This article about current U.S. and North Korean relations provides a good illustration of one of the biggest problems with having a foreign policy that is dependent on other nations yielding to the threat of overwhelming U.S. military force, or “falling into line” if you will. Many countries’ governments will see such a policy as a threat to their country’s sovereignty and to their own administration. Instead of embracing a peace on terms defined unilaterally by the U.S., they will instead prepare for the eventual conflict between their interests and “American interests”, as defined by the U.S. government.
One would be hard-pressed to find a better example than North Korea, which has maintained a defensive posture toward the United States since the two countries became enemies upon the United States’ entry in the Korean conflict over 50 years ago. The North Koreans have one of the world’s largest armies, they are believed to possess the ability to hit the U.S. with a nuclear weapon, and they are (if you’ll pardon the phrase) hell-bent on not being controlled or conquered by the U.S.. They’ve stated openly their desire to develop their nuclear weapons capability as quickly as possible, for the stated reason that they feel the U.S. is an active threat to their national security.
Here’s an excerpt from this disturbing article:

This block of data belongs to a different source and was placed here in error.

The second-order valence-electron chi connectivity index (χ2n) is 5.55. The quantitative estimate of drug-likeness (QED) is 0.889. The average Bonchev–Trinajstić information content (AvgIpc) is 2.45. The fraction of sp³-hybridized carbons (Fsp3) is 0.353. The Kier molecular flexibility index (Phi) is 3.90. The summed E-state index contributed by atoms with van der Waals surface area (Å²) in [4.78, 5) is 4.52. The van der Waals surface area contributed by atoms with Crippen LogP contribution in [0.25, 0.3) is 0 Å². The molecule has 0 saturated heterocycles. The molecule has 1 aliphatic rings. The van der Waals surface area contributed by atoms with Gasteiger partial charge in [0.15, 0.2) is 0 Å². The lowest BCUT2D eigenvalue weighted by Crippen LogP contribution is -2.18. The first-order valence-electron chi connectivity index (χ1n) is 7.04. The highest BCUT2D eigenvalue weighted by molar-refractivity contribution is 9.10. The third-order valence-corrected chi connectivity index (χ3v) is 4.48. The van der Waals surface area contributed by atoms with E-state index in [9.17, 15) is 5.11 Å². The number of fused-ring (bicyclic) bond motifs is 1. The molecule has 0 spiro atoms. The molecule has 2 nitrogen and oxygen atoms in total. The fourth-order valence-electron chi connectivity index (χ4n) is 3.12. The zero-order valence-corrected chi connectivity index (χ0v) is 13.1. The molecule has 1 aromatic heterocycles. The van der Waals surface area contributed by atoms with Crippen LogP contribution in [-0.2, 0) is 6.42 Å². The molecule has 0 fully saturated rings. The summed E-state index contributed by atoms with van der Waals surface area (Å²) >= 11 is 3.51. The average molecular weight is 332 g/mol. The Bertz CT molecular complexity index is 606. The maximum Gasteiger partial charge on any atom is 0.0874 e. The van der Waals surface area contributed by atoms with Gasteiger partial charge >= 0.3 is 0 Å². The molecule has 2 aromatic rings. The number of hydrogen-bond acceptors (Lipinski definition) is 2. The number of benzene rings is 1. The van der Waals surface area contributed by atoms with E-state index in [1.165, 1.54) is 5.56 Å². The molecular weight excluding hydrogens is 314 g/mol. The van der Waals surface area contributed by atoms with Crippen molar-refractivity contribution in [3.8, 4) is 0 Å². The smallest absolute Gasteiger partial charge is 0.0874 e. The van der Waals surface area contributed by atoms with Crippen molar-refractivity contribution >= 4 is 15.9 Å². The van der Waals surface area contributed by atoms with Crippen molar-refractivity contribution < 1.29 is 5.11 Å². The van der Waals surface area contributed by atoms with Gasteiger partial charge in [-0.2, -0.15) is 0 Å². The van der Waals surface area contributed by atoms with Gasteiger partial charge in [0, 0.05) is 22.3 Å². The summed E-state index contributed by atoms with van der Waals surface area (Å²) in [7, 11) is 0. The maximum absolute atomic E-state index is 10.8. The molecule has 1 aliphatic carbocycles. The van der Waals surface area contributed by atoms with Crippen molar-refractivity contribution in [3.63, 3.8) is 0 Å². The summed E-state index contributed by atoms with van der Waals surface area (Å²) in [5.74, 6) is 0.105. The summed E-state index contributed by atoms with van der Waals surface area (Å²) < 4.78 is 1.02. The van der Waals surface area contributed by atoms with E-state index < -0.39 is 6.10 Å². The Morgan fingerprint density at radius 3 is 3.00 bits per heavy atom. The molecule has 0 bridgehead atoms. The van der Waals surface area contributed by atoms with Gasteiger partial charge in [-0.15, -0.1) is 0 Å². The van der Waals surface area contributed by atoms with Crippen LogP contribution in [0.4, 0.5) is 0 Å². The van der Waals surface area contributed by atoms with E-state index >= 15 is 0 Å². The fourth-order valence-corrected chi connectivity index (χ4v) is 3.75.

North Korea fervently believes it is next on America’s list for pre-emptive strikes, says Strong. It takes George Bush’s rhetoric in his ‘axis of evil’ speech as a very real threat to its national security. Washington says it seeks a diplomatic end, but has not ruled out a military solution.
‘There is such a complete breakdown of trust and confidence between these two countries that they are now unable to read the intentions of the other so there is real potential now for this to escalate into conflict,’ Strong said.
He said the North Koreans were prepared for war but ‘anxious for peace’. The stand-off between the two nations first flared in October when US officials said North Korea had admitted having a secret nuclear programme in violation of a 1994 agreement. As punishment, Washington and its allies suspended promised oil shipments.
North Korea retaliated by taking steps to reactivate mothballed facilities capable of making nuclear bombs and withdrawing from the Nuclear Non-Proliferation Treaty. It also deported UN monitors.
It claims it pulled out of the treaty because non-nuclear countries were supposed to be protected by nuclear powers like the US, not threatened.